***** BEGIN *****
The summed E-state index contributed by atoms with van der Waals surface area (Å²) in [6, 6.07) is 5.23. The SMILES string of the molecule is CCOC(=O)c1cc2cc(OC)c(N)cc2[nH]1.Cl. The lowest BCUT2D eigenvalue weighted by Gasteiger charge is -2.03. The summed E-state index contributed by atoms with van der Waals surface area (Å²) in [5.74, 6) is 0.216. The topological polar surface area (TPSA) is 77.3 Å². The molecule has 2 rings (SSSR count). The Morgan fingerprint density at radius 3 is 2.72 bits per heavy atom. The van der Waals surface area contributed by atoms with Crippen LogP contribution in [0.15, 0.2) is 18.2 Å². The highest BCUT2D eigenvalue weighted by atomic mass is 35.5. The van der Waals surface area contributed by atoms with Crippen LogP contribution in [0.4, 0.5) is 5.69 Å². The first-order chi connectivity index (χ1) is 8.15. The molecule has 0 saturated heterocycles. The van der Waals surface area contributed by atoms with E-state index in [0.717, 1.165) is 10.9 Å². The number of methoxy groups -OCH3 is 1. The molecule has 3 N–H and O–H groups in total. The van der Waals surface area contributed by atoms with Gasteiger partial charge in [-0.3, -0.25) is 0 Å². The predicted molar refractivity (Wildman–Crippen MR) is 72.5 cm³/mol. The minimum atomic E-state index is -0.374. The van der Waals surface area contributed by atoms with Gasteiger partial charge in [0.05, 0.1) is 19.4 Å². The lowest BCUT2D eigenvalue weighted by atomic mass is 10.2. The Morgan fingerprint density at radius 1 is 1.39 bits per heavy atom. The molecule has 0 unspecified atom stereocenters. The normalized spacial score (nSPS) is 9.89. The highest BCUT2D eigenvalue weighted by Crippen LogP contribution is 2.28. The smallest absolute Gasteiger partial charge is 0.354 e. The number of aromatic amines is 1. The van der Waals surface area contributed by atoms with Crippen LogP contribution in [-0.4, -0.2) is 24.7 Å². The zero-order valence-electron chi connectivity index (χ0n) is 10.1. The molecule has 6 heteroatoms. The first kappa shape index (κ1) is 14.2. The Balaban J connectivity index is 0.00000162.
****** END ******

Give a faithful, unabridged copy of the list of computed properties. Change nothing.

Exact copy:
The summed E-state index contributed by atoms with van der Waals surface area (Å²) in [6, 6.07) is 5.23. The SMILES string of the molecule is CCOC(=O)c1cc2cc(OC)c(N)cc2[nH]1.Cl. The lowest BCUT2D eigenvalue weighted by Gasteiger charge is -2.03. The summed E-state index contributed by atoms with van der Waals surface area (Å²) in [5.74, 6) is 0.216. The topological polar surface area (TPSA) is 77.3 Å². The molecule has 2 rings (SSSR count). The Morgan fingerprint density at radius 3 is 2.72 bits per heavy atom. The van der Waals surface area contributed by atoms with Crippen LogP contribution in [0.15, 0.2) is 18.2 Å². The highest BCUT2D eigenvalue weighted by atomic mass is 35.5. The van der Waals surface area contributed by atoms with Crippen LogP contribution in [0.4, 0.5) is 5.69 Å². The first-order chi connectivity index (χ1) is 8.15. The molecule has 0 saturated heterocycles. The van der Waals surface area contributed by atoms with E-state index in [0.717, 1.165) is 10.9 Å². The number of methoxy groups -OCH3 is 1. The molecule has 3 N–H and O–H groups in total. The van der Waals surface area contributed by atoms with Gasteiger partial charge in [-0.3, -0.25) is 0 Å². The predicted molar refractivity (Wildman–Crippen MR) is 72.5 cm³/mol. The minimum atomic E-state index is -0.374. The van der Waals surface area contributed by atoms with Gasteiger partial charge in [0.05, 0.1) is 19.4 Å². The lowest BCUT2D eigenvalue weighted by atomic mass is 10.2. The Morgan fingerprint density at radius 1 is 1.39 bits per heavy atom. The molecule has 0 unspecified atom stereocenters. The normalized spacial score (nSPS) is 9.89. The highest BCUT2D eigenvalue weighted by Crippen LogP contribution is 2.28. The smallest absolute Gasteiger partial charge is 0.354 e. The number of aromatic amines is 1. The van der Waals surface area contributed by atoms with Crippen LogP contribution in [-0.4, -0.2) is 24.7 Å². The zero-order valence-electron chi connectivity index (χ0n) is 10.1. The molecule has 6 heteroatoms. The first kappa shape index (κ1) is 14.2. The Balaban J connectivity index is 0.00000162.